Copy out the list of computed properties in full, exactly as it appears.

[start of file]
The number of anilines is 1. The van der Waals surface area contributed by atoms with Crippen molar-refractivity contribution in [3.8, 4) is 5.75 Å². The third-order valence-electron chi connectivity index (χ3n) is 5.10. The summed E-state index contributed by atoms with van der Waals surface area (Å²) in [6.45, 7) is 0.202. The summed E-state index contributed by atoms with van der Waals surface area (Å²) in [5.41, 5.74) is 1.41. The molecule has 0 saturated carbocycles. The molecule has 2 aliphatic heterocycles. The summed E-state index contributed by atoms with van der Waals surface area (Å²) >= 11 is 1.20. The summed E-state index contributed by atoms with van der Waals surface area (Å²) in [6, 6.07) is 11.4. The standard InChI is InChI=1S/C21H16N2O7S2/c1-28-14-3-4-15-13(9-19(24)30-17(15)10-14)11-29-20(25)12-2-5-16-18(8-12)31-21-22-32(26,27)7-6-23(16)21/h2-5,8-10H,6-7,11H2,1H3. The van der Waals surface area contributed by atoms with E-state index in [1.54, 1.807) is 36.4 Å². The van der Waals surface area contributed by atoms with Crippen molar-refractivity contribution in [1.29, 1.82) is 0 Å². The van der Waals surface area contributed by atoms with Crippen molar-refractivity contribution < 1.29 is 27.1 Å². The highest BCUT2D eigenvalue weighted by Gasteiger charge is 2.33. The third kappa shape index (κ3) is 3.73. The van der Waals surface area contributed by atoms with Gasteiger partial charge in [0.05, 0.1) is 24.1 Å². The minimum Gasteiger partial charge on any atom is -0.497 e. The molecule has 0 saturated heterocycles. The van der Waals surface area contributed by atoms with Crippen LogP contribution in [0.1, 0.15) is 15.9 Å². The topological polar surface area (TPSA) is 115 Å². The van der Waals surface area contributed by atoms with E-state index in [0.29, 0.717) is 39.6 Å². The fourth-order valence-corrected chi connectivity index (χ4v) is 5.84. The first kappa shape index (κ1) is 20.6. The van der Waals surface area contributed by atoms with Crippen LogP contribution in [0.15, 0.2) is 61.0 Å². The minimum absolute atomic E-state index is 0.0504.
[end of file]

The number of anilines is 1. The van der Waals surface area contributed by atoms with Crippen molar-refractivity contribution in [3.8, 4) is 5.75 Å². The third-order valence-electron chi connectivity index (χ3n) is 5.10. The summed E-state index contributed by atoms with van der Waals surface area (Å²) in [6.45, 7) is 0.202. The summed E-state index contributed by atoms with van der Waals surface area (Å²) in [5.41, 5.74) is 1.41. The molecule has 0 saturated carbocycles. The molecule has 2 aliphatic heterocycles. The summed E-state index contributed by atoms with van der Waals surface area (Å²) >= 11 is 1.20. The summed E-state index contributed by atoms with van der Waals surface area (Å²) in [6, 6.07) is 11.4. The standard InChI is InChI=1S/C21H16N2O7S2/c1-28-14-3-4-15-13(9-19(24)30-17(15)10-14)11-29-20(25)12-2-5-16-18(8-12)31-21-22-32(26,27)7-6-23(16)21/h2-5,8-10H,6-7,11H2,1H3. The van der Waals surface area contributed by atoms with E-state index in [1.54, 1.807) is 36.4 Å². The van der Waals surface area contributed by atoms with Crippen molar-refractivity contribution in [1.29, 1.82) is 0 Å². The van der Waals surface area contributed by atoms with Crippen molar-refractivity contribution < 1.29 is 27.1 Å². The highest BCUT2D eigenvalue weighted by Gasteiger charge is 2.33. The third kappa shape index (κ3) is 3.73. The van der Waals surface area contributed by atoms with Gasteiger partial charge in [0.05, 0.1) is 24.1 Å². The minimum Gasteiger partial charge on any atom is -0.497 e. The molecule has 0 saturated heterocycles. The van der Waals surface area contributed by atoms with Crippen LogP contribution in [0.1, 0.15) is 15.9 Å². The topological polar surface area (TPSA) is 115 Å². The van der Waals surface area contributed by atoms with E-state index in [0.29, 0.717) is 39.6 Å². The fourth-order valence-corrected chi connectivity index (χ4v) is 5.84. The first kappa shape index (κ1) is 20.6. The van der Waals surface area contributed by atoms with Crippen LogP contribution in [0.15, 0.2) is 61.0 Å². The minimum absolute atomic E-state index is 0.0504.